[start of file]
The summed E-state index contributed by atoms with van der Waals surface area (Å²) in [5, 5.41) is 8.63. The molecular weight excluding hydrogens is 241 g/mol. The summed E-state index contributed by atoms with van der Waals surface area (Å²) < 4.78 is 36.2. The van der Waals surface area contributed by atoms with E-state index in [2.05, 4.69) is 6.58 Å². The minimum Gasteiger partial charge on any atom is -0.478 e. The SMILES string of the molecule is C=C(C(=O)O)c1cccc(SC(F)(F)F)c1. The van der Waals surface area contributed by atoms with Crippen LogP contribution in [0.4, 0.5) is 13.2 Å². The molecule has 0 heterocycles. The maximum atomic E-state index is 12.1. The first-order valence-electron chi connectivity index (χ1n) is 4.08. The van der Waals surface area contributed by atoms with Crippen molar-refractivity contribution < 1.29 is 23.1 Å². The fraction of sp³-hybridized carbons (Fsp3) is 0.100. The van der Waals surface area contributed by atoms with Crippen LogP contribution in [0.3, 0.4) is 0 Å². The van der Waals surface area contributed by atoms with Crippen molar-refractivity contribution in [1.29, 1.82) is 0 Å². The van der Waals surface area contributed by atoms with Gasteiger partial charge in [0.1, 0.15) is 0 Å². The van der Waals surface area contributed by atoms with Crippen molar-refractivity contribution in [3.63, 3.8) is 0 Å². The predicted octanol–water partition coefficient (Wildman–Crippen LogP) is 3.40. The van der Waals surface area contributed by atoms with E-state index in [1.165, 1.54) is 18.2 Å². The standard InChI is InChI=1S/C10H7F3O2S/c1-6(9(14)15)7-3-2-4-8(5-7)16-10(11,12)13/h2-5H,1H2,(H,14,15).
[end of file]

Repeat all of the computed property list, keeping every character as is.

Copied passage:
The summed E-state index contributed by atoms with van der Waals surface area (Å²) in [5, 5.41) is 8.63. The molecular weight excluding hydrogens is 241 g/mol. The summed E-state index contributed by atoms with van der Waals surface area (Å²) < 4.78 is 36.2. The van der Waals surface area contributed by atoms with E-state index in [2.05, 4.69) is 6.58 Å². The minimum Gasteiger partial charge on any atom is -0.478 e. The SMILES string of the molecule is C=C(C(=O)O)c1cccc(SC(F)(F)F)c1. The van der Waals surface area contributed by atoms with Crippen LogP contribution in [0.4, 0.5) is 13.2 Å². The molecule has 0 heterocycles. The maximum atomic E-state index is 12.1. The first-order valence-electron chi connectivity index (χ1n) is 4.08. The van der Waals surface area contributed by atoms with Crippen molar-refractivity contribution < 1.29 is 23.1 Å². The fraction of sp³-hybridized carbons (Fsp3) is 0.100. The van der Waals surface area contributed by atoms with Crippen LogP contribution in [0.3, 0.4) is 0 Å². The van der Waals surface area contributed by atoms with Crippen molar-refractivity contribution in [1.29, 1.82) is 0 Å². The van der Waals surface area contributed by atoms with Gasteiger partial charge in [0.1, 0.15) is 0 Å². The van der Waals surface area contributed by atoms with Crippen molar-refractivity contribution in [3.63, 3.8) is 0 Å². The predicted octanol–water partition coefficient (Wildman–Crippen LogP) is 3.40. The van der Waals surface area contributed by atoms with E-state index in [1.165, 1.54) is 18.2 Å². The standard InChI is InChI=1S/C10H7F3O2S/c1-6(9(14)15)7-3-2-4-8(5-7)16-10(11,12)13/h2-5H,1H2,(H,14,15).